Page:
Monday, September 29, 2014
Bad habits are hard to break aren't they? I got up in plenty of time to do my exercises this morning and did not do them. I haven't done them in a long time. (Well, once or twice...) The problem is that I'm out of the habit of doing them.
Habits are just habits. A good habit is hard to establish. A bad habit is hard to break. Living healthier is worth the effort!
Habits even form around how we spend our money. This Financial Peace course is teaching me a lot! Men tend to view lack of money as lack of self esteem. Women view lack of money as lack of security. Therefore, in general the lack of money causes men to become depressed and women to become terrified. No wonder money issues are the number one cause of divorce in the US.
The first week was an overview. Our first task is to build an emergency fund. This is $1,000 set in a separate account from your checking account. For someone like me, who makes under $20k, it's $500 I'm supposed to set aside. I haven't even begun to do that yet, but am thinking of ways to do so.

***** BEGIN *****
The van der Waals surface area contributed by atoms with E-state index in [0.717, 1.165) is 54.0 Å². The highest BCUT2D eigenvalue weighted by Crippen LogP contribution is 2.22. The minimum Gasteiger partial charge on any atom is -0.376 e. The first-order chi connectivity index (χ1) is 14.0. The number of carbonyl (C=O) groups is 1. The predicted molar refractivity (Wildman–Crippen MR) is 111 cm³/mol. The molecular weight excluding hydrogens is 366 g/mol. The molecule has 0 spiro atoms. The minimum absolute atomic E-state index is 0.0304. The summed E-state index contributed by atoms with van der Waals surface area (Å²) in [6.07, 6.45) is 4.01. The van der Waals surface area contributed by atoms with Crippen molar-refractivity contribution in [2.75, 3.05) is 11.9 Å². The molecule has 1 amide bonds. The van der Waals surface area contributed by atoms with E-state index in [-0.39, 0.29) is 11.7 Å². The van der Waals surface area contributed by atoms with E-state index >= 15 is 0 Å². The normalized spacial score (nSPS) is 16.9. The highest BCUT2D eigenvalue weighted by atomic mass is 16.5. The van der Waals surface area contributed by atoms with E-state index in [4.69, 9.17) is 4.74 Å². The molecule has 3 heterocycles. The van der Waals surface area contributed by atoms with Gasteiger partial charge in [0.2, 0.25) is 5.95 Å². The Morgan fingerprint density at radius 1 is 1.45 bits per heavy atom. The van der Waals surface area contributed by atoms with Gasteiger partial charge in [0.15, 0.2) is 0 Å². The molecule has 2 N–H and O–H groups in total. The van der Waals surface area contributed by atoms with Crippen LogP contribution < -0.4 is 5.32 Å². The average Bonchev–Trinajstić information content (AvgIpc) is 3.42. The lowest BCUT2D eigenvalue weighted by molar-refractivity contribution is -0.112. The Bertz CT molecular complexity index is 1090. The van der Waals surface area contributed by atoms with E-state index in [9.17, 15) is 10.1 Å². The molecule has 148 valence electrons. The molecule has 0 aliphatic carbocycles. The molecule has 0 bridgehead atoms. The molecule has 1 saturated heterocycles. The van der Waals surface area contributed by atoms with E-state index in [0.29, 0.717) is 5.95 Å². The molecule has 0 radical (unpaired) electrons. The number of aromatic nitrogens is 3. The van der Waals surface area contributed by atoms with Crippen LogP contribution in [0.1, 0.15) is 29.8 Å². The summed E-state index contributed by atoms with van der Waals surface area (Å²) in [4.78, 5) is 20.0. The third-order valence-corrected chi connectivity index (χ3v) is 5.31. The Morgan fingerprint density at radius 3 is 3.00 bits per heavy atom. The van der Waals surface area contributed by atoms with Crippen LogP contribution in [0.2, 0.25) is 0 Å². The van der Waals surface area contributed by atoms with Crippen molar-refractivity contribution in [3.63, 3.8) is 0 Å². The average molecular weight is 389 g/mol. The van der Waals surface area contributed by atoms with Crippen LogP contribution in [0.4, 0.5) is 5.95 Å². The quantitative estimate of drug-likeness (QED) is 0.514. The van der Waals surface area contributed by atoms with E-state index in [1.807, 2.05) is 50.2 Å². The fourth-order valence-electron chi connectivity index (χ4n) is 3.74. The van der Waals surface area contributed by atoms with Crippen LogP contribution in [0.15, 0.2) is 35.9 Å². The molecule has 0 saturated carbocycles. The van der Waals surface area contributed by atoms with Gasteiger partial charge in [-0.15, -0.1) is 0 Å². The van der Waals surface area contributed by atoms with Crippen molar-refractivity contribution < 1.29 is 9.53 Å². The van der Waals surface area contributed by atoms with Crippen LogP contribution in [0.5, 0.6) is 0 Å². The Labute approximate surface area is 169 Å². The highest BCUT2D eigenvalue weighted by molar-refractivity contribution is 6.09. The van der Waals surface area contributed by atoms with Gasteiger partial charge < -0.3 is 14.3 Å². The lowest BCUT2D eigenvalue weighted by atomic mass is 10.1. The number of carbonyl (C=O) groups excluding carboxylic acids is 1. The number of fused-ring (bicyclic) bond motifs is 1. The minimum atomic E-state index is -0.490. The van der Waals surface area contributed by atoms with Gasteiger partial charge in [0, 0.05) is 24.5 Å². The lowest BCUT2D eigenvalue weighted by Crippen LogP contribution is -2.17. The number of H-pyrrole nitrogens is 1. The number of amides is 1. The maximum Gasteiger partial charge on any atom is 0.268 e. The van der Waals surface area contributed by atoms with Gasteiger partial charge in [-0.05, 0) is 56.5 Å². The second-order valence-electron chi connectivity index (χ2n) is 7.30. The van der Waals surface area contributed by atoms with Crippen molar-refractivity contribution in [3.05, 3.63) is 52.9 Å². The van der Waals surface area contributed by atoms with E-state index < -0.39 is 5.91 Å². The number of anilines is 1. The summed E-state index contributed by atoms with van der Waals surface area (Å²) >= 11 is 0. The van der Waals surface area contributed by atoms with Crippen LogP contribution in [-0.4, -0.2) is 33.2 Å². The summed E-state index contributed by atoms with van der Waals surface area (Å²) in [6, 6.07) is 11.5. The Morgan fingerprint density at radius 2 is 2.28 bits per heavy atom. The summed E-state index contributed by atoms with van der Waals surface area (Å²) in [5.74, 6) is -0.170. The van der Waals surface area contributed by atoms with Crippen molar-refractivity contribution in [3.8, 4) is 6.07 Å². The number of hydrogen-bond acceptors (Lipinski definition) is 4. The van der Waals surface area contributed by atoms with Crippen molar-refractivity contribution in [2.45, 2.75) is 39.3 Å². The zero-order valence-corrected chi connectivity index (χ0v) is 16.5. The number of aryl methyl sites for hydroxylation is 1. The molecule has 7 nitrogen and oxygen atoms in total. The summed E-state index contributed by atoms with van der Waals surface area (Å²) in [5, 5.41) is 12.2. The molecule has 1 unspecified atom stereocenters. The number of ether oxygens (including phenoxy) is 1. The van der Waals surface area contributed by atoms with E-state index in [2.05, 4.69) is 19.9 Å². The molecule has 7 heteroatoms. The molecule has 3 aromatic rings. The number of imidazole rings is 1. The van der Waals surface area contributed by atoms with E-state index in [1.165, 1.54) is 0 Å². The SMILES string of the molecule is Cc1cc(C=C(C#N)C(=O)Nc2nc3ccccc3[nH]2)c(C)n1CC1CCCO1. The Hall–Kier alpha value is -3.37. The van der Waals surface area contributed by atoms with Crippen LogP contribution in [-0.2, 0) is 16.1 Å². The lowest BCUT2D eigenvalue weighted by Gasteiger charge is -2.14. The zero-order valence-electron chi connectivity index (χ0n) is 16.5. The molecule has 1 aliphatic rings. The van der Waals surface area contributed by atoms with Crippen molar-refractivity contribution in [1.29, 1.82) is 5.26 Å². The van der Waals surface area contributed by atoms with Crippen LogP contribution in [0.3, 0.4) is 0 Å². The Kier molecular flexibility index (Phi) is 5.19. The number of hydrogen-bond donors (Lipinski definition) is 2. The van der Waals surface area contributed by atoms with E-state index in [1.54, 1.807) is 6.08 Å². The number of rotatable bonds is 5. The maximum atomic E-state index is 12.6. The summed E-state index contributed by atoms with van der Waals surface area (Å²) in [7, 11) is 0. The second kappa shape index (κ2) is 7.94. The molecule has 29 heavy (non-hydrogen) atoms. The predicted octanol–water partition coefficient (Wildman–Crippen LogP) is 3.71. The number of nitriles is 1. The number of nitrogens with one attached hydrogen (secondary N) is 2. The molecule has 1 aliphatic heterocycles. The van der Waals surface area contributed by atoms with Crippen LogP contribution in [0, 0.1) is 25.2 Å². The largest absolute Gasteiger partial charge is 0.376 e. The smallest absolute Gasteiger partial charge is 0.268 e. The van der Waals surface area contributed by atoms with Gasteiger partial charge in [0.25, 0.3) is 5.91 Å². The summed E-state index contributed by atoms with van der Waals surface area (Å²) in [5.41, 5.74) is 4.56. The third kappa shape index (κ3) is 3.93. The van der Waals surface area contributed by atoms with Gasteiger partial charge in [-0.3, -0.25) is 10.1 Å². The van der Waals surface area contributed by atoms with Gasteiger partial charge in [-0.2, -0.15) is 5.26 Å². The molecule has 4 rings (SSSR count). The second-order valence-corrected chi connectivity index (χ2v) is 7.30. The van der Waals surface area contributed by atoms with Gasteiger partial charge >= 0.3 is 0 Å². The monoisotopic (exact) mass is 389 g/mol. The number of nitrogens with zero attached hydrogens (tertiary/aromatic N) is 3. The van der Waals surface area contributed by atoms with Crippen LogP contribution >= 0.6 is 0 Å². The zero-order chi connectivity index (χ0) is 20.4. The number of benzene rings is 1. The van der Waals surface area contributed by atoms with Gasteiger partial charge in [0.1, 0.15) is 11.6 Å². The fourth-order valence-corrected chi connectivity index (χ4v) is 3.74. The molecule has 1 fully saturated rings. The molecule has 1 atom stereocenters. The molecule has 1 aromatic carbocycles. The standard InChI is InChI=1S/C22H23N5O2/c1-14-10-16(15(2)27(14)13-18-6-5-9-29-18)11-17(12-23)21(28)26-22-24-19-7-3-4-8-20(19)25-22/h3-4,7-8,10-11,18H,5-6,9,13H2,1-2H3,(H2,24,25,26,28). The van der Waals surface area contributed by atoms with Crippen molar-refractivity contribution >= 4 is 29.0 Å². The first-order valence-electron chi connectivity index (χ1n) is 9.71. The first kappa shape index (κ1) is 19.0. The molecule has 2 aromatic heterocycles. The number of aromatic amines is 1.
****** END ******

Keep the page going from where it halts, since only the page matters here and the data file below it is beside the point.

The second class was to do a "quick start budget". This just gives you a brief overview of your outgoing expenses. Homework for this class was to designate an accountability partner with whom you can discuss ways to cut back and/or generate cash for your emergency fund. If you're married, obviously this would be your spouse. I was blessed in that one of the other single women in the class asked me to be her partner.
With her input this week I was able to cut $50 from my monthly outgoing expenses! Praise God!
My class this week is the third class. This is where we're going to delve into the deep waters of budgeting. Detailed budgets. This both scares me and excites me. I know I don't steward my money well. I'm looking forward to learning better habits. But, at the same time, I'm afraid to learn just how little I really have to work with.
It's a paradigm shift. For me it's always been pay my bills, live on what's left. (What's left has never been much.) The shift is to pay yourself first (savings account), then pay your bills, then live on what's left. Once you're out of debt, you add in giving. I LOVE this idea! I was thinking just yesterday as I passed a man standing on the corner with only one leg how lovely it would have been to have enough money to simply hand him a $100 bill. Or, how about having enough money to help set up collage funds for your friends with kids? (Not having any of my own.) The beauty of money is not hoarding it, but having enough to share with others.
I guess I had more to say this morning than I thought. I might just post this on my blog--after all, getting financially fit helps in getting physically fit!